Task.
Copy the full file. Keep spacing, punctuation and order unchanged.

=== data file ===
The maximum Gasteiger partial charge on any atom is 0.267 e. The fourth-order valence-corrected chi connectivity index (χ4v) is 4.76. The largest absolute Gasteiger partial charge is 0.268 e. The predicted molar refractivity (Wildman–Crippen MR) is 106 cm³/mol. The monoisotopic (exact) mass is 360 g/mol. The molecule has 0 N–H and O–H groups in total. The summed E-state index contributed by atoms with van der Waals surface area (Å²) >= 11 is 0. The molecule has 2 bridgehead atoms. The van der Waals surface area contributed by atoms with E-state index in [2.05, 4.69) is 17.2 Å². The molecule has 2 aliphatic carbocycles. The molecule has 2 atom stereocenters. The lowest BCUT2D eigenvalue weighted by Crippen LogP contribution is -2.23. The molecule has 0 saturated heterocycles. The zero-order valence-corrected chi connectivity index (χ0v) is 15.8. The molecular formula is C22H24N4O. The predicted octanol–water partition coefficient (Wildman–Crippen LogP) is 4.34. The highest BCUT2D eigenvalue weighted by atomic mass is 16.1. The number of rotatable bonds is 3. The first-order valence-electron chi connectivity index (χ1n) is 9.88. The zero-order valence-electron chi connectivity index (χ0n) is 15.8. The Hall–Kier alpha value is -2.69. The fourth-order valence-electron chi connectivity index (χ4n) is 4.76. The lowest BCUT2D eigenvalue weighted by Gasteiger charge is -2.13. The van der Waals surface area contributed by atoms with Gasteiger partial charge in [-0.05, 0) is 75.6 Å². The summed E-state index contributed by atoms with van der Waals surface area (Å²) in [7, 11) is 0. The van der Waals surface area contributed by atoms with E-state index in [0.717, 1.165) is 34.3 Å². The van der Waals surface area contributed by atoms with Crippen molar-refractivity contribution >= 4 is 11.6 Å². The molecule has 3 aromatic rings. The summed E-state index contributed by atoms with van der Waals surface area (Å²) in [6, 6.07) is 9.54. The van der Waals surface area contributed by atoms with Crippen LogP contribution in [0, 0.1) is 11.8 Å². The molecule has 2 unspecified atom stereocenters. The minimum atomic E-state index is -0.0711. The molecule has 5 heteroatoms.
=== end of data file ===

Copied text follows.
The maximum Gasteiger partial charge on any atom is 0.267 e. The fourth-order valence-corrected chi connectivity index (χ4v) is 4.76. The largest absolute Gasteiger partial charge is 0.268 e. The predicted molar refractivity (Wildman–Crippen MR) is 106 cm³/mol. The monoisotopic (exact) mass is 360 g/mol. The molecule has 0 N–H and O–H groups in total. The summed E-state index contributed by atoms with van der Waals surface area (Å²) >= 11 is 0. The molecule has 2 bridgehead atoms. The van der Waals surface area contributed by atoms with E-state index in [2.05, 4.69) is 17.2 Å². The molecule has 2 aliphatic carbocycles. The molecule has 2 atom stereocenters. The lowest BCUT2D eigenvalue weighted by Crippen LogP contribution is -2.23. The molecule has 0 saturated heterocycles. The zero-order valence-corrected chi connectivity index (χ0v) is 15.8. The molecular formula is C22H24N4O. The predicted octanol–water partition coefficient (Wildman–Crippen LogP) is 4.34. The highest BCUT2D eigenvalue weighted by atomic mass is 16.1. The number of rotatable bonds is 3. The first-order valence-electron chi connectivity index (χ1n) is 9.88. The zero-order valence-electron chi connectivity index (χ0n) is 15.8. The Hall–Kier alpha value is -2.69. The fourth-order valence-electron chi connectivity index (χ4n) is 4.76. The lowest BCUT2D eigenvalue weighted by Gasteiger charge is -2.13. The van der Waals surface area contributed by atoms with Gasteiger partial charge in [-0.05, 0) is 75.6 Å². The summed E-state index contributed by atoms with van der Waals surface area (Å²) in [7, 11) is 0. The van der Waals surface area contributed by atoms with E-state index in [0.717, 1.165) is 34.3 Å². The van der Waals surface area contributed by atoms with Crippen molar-refractivity contribution >= 4 is 11.6 Å². The molecule has 3 aromatic rings. The summed E-state index contributed by atoms with van der Waals surface area (Å²) in [6, 6.07) is 9.54. The van der Waals surface area contributed by atoms with Crippen LogP contribution in [0, 0.1) is 11.8 Å². The molecule has 2 unspecified atom stereocenters. The minimum atomic E-state index is -0.0711. The molecule has 5 heteroatoms.